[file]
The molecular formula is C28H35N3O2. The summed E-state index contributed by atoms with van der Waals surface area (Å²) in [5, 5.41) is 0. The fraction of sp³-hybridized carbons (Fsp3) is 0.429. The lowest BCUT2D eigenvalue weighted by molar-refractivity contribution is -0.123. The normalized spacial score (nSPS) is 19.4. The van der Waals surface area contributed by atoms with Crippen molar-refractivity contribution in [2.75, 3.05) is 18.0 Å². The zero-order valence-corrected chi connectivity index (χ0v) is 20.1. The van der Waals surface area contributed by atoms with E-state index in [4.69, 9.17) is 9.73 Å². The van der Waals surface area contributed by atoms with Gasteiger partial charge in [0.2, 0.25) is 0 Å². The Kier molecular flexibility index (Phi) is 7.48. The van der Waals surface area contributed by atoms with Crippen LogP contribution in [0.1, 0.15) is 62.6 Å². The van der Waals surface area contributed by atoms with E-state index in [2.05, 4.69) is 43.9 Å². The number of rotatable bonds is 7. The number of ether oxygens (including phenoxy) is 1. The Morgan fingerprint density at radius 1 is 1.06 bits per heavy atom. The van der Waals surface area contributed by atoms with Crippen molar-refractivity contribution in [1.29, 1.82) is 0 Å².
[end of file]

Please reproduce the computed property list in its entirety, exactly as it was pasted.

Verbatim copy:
The molecular formula is C28H35N3O2. The summed E-state index contributed by atoms with van der Waals surface area (Å²) in [5, 5.41) is 0. The fraction of sp³-hybridized carbons (Fsp3) is 0.429. The lowest BCUT2D eigenvalue weighted by molar-refractivity contribution is -0.123. The normalized spacial score (nSPS) is 19.4. The van der Waals surface area contributed by atoms with Crippen molar-refractivity contribution in [2.75, 3.05) is 18.0 Å². The zero-order valence-corrected chi connectivity index (χ0v) is 20.1. The van der Waals surface area contributed by atoms with E-state index in [4.69, 9.17) is 9.73 Å². The van der Waals surface area contributed by atoms with Gasteiger partial charge in [0.2, 0.25) is 0 Å². The Kier molecular flexibility index (Phi) is 7.48. The van der Waals surface area contributed by atoms with Crippen LogP contribution in [0.1, 0.15) is 62.6 Å². The van der Waals surface area contributed by atoms with E-state index in [2.05, 4.69) is 43.9 Å². The number of rotatable bonds is 7. The number of ether oxygens (including phenoxy) is 1. The Morgan fingerprint density at radius 1 is 1.06 bits per heavy atom. The van der Waals surface area contributed by atoms with Crippen molar-refractivity contribution in [1.29, 1.82) is 0 Å².